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The Most Wonderful Time of the Year; The Apartment Developer's Dilemma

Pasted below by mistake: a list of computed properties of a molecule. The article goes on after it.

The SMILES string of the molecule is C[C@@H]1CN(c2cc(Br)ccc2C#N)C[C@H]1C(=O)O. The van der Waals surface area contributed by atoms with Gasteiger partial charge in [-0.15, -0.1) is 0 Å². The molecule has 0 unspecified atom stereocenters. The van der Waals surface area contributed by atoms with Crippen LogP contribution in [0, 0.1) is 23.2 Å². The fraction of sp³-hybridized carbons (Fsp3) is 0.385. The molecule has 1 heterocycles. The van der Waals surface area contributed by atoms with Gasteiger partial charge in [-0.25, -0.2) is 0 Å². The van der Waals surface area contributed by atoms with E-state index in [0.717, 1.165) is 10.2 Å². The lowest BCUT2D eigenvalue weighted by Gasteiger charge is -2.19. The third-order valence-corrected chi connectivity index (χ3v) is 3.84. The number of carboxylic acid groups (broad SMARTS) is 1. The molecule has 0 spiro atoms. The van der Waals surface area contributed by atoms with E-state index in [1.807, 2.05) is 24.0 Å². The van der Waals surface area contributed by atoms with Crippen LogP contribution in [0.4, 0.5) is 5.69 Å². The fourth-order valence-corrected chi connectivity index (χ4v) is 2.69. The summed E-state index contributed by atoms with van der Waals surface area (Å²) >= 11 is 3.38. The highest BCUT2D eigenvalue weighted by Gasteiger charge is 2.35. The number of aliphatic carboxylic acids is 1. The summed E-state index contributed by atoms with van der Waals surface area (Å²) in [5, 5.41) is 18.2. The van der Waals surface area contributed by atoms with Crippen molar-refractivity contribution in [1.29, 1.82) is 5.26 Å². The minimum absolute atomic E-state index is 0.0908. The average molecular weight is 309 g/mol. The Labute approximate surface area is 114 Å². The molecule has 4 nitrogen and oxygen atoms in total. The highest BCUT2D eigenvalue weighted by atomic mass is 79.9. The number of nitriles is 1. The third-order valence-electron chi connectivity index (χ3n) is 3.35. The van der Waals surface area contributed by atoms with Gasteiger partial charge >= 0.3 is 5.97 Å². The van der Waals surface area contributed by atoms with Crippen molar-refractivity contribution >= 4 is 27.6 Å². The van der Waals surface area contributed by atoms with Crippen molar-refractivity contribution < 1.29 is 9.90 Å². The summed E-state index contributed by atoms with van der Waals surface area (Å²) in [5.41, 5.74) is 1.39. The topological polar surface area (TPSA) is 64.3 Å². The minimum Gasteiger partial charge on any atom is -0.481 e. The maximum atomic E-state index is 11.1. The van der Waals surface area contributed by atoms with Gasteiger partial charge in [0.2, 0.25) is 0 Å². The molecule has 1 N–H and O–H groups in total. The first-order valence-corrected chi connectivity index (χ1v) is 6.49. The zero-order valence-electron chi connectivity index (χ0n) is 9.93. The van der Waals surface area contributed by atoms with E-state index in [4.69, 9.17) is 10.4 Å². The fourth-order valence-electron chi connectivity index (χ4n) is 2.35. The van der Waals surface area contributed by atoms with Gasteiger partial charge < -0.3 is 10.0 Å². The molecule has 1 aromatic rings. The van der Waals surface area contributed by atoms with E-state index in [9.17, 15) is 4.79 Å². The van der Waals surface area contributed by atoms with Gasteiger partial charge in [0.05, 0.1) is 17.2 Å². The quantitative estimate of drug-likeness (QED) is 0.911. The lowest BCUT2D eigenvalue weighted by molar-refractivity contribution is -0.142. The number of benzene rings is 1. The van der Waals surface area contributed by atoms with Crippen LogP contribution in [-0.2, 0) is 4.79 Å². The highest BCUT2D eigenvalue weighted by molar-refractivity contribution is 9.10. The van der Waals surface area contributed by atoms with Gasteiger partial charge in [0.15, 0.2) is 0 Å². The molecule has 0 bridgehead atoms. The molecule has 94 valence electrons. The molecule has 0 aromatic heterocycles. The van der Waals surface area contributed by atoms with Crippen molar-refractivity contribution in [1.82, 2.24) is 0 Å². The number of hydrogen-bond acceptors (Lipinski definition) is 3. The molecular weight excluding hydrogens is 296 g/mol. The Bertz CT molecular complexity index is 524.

Let me begin by wishing you all a very Merry Christmas and Happy Hanukkah. For those of you who regularly read my scribbles, you are used to some pretty meaty topics. In light of the Holidays, this one will be a bit frothier. In each blog that I write there are certain themes which remain pretty consistent. One of my favorites is that real estate development is about the coolest industry on the planet. After all, our job is to make the world a better, more usable, more beautiful place.   Often my intended audience is the real estate developer (my hope is of course that there is some part of my subject matter which translates to my non-developer audience- or at least helps you better understand those temperamental developers who constantly tell you ‘We can’t afford that.’). Today, I would like to remind us all of something that is very easily glossed over as we perform our day-to-day tasks.   No matter what our role in the industry, we have a hand in something very precious. Through our daily work (whether it is building, developing, leasing, managing or maintaining) we have a definite and real effect on people’s lives. We provide the backdrop in which our residents and neighbors work, play, rest, are made safe, fall in and out of love, have babies, spend their final years, argue and make-up, worship and congregate and pursue their individual goals. And while we don’t necessarily know which combination of these that they are ex......